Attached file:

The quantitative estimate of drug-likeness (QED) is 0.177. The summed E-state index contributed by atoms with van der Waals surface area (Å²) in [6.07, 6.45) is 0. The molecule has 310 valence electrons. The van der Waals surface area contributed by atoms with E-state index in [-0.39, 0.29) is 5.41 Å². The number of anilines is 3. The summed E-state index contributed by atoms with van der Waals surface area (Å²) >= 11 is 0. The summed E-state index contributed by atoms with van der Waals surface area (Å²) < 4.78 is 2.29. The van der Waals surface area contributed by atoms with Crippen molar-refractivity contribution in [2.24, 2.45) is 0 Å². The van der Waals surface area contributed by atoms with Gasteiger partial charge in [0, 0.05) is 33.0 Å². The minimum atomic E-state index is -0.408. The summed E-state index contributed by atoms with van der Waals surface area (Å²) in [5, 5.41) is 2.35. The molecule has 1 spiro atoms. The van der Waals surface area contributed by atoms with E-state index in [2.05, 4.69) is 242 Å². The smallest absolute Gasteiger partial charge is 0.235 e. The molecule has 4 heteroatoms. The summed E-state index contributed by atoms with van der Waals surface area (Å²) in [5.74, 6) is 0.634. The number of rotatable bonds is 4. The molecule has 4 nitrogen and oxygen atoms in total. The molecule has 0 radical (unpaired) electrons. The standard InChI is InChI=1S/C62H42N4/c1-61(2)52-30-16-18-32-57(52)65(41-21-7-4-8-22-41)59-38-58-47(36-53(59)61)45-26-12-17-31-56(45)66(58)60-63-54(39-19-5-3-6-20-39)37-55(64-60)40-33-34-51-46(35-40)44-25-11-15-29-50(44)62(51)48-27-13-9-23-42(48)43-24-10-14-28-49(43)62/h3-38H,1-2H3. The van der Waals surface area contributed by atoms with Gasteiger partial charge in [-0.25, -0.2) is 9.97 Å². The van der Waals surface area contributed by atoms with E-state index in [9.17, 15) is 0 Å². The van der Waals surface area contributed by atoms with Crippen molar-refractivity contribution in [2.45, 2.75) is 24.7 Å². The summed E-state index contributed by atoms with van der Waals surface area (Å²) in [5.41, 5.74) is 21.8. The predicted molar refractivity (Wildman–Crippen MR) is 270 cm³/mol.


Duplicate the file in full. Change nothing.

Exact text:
The quantitative estimate of drug-likeness (QED) is 0.177. The summed E-state index contributed by atoms with van der Waals surface area (Å²) in [6.07, 6.45) is 0. The molecule has 310 valence electrons. The van der Waals surface area contributed by atoms with E-state index in [-0.39, 0.29) is 5.41 Å². The number of anilines is 3. The summed E-state index contributed by atoms with van der Waals surface area (Å²) >= 11 is 0. The summed E-state index contributed by atoms with van der Waals surface area (Å²) < 4.78 is 2.29. The van der Waals surface area contributed by atoms with Crippen molar-refractivity contribution in [2.24, 2.45) is 0 Å². The van der Waals surface area contributed by atoms with Gasteiger partial charge in [0, 0.05) is 33.0 Å². The minimum atomic E-state index is -0.408. The summed E-state index contributed by atoms with van der Waals surface area (Å²) in [5, 5.41) is 2.35. The molecule has 1 spiro atoms. The van der Waals surface area contributed by atoms with E-state index in [2.05, 4.69) is 242 Å². The smallest absolute Gasteiger partial charge is 0.235 e. The molecule has 4 heteroatoms. The summed E-state index contributed by atoms with van der Waals surface area (Å²) in [5.74, 6) is 0.634. The number of rotatable bonds is 4. The molecule has 4 nitrogen and oxygen atoms in total. The molecule has 0 radical (unpaired) electrons. The standard InChI is InChI=1S/C62H42N4/c1-61(2)52-30-16-18-32-57(52)65(41-21-7-4-8-22-41)59-38-58-47(36-53(59)61)45-26-12-17-31-56(45)66(58)60-63-54(39-19-5-3-6-20-39)37-55(64-60)40-33-34-51-46(35-40)44-25-11-15-29-50(44)62(51)48-27-13-9-23-42(48)43-24-10-14-28-49(43)62/h3-38H,1-2H3. The van der Waals surface area contributed by atoms with Gasteiger partial charge in [-0.25, -0.2) is 9.97 Å². The van der Waals surface area contributed by atoms with E-state index in [9.17, 15) is 0 Å². The van der Waals surface area contributed by atoms with Crippen molar-refractivity contribution in [2.45, 2.75) is 24.7 Å². The summed E-state index contributed by atoms with van der Waals surface area (Å²) in [5.41, 5.74) is 21.8. The predicted molar refractivity (Wildman–Crippen MR) is 270 cm³/mol.